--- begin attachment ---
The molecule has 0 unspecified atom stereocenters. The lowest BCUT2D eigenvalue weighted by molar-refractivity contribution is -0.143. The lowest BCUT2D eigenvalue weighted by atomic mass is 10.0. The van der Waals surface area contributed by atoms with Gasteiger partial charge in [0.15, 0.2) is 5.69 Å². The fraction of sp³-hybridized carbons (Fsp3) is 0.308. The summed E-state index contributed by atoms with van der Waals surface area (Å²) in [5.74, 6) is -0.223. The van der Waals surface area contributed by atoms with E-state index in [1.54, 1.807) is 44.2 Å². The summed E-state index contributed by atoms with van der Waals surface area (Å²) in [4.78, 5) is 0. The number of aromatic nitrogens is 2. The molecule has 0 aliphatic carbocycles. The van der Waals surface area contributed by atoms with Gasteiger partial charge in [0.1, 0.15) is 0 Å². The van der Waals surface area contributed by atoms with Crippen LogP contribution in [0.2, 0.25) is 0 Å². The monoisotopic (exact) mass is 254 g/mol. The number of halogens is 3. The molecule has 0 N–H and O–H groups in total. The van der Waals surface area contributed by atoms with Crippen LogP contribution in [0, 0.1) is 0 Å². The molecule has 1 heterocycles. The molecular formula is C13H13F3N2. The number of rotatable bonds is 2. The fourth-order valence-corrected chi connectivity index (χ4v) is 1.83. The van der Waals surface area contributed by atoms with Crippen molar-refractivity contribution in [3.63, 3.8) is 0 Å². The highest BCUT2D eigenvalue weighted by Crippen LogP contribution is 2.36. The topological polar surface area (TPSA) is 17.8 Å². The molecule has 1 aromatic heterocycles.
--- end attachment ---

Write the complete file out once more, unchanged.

The molecule has 0 unspecified atom stereocenters. The lowest BCUT2D eigenvalue weighted by molar-refractivity contribution is -0.143. The lowest BCUT2D eigenvalue weighted by atomic mass is 10.0. The van der Waals surface area contributed by atoms with Gasteiger partial charge in [0.15, 0.2) is 5.69 Å². The fraction of sp³-hybridized carbons (Fsp3) is 0.308. The summed E-state index contributed by atoms with van der Waals surface area (Å²) in [5.74, 6) is -0.223. The van der Waals surface area contributed by atoms with E-state index in [1.54, 1.807) is 44.2 Å². The summed E-state index contributed by atoms with van der Waals surface area (Å²) in [4.78, 5) is 0. The number of aromatic nitrogens is 2. The molecule has 0 aliphatic carbocycles. The van der Waals surface area contributed by atoms with Gasteiger partial charge in [0.1, 0.15) is 0 Å². The van der Waals surface area contributed by atoms with Crippen LogP contribution in [0.2, 0.25) is 0 Å². The monoisotopic (exact) mass is 254 g/mol. The number of halogens is 3. The molecule has 0 N–H and O–H groups in total. The van der Waals surface area contributed by atoms with Crippen LogP contribution in [0, 0.1) is 0 Å². The molecule has 1 heterocycles. The molecular formula is C13H13F3N2. The number of rotatable bonds is 2. The fourth-order valence-corrected chi connectivity index (χ4v) is 1.83. The van der Waals surface area contributed by atoms with Crippen molar-refractivity contribution in [3.63, 3.8) is 0 Å². The highest BCUT2D eigenvalue weighted by Crippen LogP contribution is 2.36. The topological polar surface area (TPSA) is 17.8 Å². The molecule has 1 aromatic heterocycles.